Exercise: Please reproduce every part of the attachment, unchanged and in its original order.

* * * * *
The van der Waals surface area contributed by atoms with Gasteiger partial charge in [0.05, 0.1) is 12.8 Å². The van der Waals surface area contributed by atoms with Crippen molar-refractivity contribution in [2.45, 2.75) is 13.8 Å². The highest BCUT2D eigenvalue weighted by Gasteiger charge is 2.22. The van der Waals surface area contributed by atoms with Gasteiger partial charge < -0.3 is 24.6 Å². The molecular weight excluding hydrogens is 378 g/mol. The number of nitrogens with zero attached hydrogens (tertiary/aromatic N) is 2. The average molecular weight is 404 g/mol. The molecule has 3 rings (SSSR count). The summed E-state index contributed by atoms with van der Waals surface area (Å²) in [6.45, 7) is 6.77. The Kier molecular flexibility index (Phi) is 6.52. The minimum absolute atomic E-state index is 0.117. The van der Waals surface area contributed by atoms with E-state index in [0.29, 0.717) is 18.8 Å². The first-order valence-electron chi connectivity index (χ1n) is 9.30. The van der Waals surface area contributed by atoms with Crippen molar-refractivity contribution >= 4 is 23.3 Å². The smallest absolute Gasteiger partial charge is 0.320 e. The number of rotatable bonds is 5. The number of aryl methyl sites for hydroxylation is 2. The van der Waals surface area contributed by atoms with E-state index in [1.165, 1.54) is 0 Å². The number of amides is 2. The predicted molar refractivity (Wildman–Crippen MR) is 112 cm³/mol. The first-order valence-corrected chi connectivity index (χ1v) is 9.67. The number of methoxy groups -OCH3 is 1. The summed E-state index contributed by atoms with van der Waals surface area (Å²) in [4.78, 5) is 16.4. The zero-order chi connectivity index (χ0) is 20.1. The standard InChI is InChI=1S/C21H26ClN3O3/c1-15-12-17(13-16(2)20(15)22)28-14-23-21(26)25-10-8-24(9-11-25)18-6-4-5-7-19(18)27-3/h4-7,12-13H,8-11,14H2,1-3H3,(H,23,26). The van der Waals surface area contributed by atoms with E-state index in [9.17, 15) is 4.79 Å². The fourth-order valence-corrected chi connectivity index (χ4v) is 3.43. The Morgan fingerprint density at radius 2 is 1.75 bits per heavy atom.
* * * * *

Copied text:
The van der Waals surface area contributed by atoms with Gasteiger partial charge in [0.05, 0.1) is 12.8 Å². The van der Waals surface area contributed by atoms with Crippen molar-refractivity contribution in [2.45, 2.75) is 13.8 Å². The highest BCUT2D eigenvalue weighted by Gasteiger charge is 2.22. The van der Waals surface area contributed by atoms with Gasteiger partial charge < -0.3 is 24.6 Å². The molecular weight excluding hydrogens is 378 g/mol. The number of nitrogens with zero attached hydrogens (tertiary/aromatic N) is 2. The average molecular weight is 404 g/mol. The molecule has 3 rings (SSSR count). The summed E-state index contributed by atoms with van der Waals surface area (Å²) in [6.45, 7) is 6.77. The Kier molecular flexibility index (Phi) is 6.52. The minimum absolute atomic E-state index is 0.117. The van der Waals surface area contributed by atoms with E-state index in [0.29, 0.717) is 18.8 Å². The first-order valence-electron chi connectivity index (χ1n) is 9.30. The van der Waals surface area contributed by atoms with Crippen molar-refractivity contribution >= 4 is 23.3 Å². The smallest absolute Gasteiger partial charge is 0.320 e. The number of rotatable bonds is 5. The number of aryl methyl sites for hydroxylation is 2. The van der Waals surface area contributed by atoms with E-state index in [1.165, 1.54) is 0 Å². The number of amides is 2. The predicted molar refractivity (Wildman–Crippen MR) is 112 cm³/mol. The first-order valence-corrected chi connectivity index (χ1v) is 9.67. The number of methoxy groups -OCH3 is 1. The summed E-state index contributed by atoms with van der Waals surface area (Å²) in [4.78, 5) is 16.4. The zero-order chi connectivity index (χ0) is 20.1. The standard InChI is InChI=1S/C21H26ClN3O3/c1-15-12-17(13-16(2)20(15)22)28-14-23-21(26)25-10-8-24(9-11-25)18-6-4-5-7-19(18)27-3/h4-7,12-13H,8-11,14H2,1-3H3,(H,23,26). The van der Waals surface area contributed by atoms with E-state index in [9.17, 15) is 4.79 Å². The fourth-order valence-corrected chi connectivity index (χ4v) is 3.43. The Morgan fingerprint density at radius 2 is 1.75 bits per heavy atom.